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Old and New Ceramics in the North

CERAMIC PRODUCTION in Thailand has a long history with wares excavated at the archaeological site of Baan Chiang in the Northeast dating as far back as 3600 B.C. The production of ceramic wares in the North also has a long fascinating history. Celadon ware from northern Thailand have been found in excavations in distant Asian countries. The Mon and Khorm inhabitants of the city Sisatchanalai were producing ceramic components for the building of temples and other wares as early as the 10th century A.D. The Sawankahloke kiln there is famous for the beautiful Celadon wares that were produced there.

Visitors to Chiang Mai have a number of beautiful wares to choose from in choosing a distinctive souvenir to take home with them.


The North of Thailand is famous for the production of these distinctive wares, both historically and up to the present day. Besides the eponymous green glazes, as the word celadon is of Sanskrit derivation meaning 'green stone', Chiang Mai artisans produce wares with glazes of golden brown, bronze, and subtle tints of blue as well. Celadon wares are made by firing molded or wheel-turned clay objects in kilns at temperatures up to 1280 degrees C. The characteristic color is achieved by applying a glaze made of black clay, the ash of quercus velutina, and terminalaalate hyeana wood which is fired onto the clay, giving it its characteristic color and crackled texture.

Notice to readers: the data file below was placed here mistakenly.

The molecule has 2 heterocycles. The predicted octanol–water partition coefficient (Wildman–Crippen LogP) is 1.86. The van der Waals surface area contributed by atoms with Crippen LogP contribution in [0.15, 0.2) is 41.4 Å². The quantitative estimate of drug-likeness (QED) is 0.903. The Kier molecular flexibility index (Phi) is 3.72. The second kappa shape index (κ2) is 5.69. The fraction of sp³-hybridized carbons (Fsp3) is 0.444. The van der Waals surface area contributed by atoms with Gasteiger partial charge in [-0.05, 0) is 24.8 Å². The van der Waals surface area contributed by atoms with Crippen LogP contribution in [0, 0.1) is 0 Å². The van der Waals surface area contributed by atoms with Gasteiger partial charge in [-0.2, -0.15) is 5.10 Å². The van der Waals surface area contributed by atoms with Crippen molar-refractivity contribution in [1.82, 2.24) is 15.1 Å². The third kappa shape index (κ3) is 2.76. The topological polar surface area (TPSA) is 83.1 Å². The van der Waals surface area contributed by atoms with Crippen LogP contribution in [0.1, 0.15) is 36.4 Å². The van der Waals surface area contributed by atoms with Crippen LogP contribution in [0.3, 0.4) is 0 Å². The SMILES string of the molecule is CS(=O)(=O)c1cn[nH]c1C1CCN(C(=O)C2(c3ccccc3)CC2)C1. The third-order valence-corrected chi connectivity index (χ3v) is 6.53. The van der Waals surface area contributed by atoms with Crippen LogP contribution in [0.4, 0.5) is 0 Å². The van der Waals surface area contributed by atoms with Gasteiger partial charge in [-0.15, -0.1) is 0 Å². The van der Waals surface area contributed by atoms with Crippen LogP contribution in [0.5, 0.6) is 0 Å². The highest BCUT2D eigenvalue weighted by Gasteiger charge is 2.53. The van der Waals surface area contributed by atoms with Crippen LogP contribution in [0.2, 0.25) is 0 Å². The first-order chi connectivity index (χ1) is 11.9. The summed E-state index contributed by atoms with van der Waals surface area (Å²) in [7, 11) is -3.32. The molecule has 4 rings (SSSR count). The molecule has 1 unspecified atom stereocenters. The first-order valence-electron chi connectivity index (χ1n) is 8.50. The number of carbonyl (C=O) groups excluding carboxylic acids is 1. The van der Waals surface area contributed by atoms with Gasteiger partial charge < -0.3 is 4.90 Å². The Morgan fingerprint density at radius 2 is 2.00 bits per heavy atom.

Celadon figures prominently in history of North Thailand. Superior Celadon wares were produced at the Sawankhaloke kiln in the city of Sisatchanalai as early as the 10th century A.D. The city of Sukhothai also became famous for its Celadon wares, which were exported. Recently, numerous examples of fine Sukhothai Celadon have been recovered from excavated shipwrecks of Chinese trading vessels dating back to 15th and 16th centuries.

The visitor to commercial outlets inside Chiang Mai, or to the factories on the outskirts of the city will find an incredible range of products to choose from including fine dinner ware sets, drinking sets, flower vases, figurines and other decorative items, and very attractive lamps. We can recommend these shops: Mengrai Kiln, Siam Celadon, Prempracha Arts and Iyara Art.

Benjarong Ware

This heavily decorated form of ceramic is an art form that was once reserved for the royal family alone. It is uncertain when Benjarong production began in Thailand, but by the reign of Rama II of the present dynasty in the early 19th century, Thai artisans were producing Benjarong ware in Ayuthaya which displayed symbols associated with the Royal House.

The production of Benjarong ware is an incredible labor-intensive process. Decorated with five colors, each different color must be applied to the vessel and successively fired in the kiln five times before the decoration of the piece is complete. The paints used to decorate Benjarong ware are usually made of natural materials, and the colors brighten on the decorated vessels during firing. Benjarong ware is frequently gilded as well to heighten the decoration.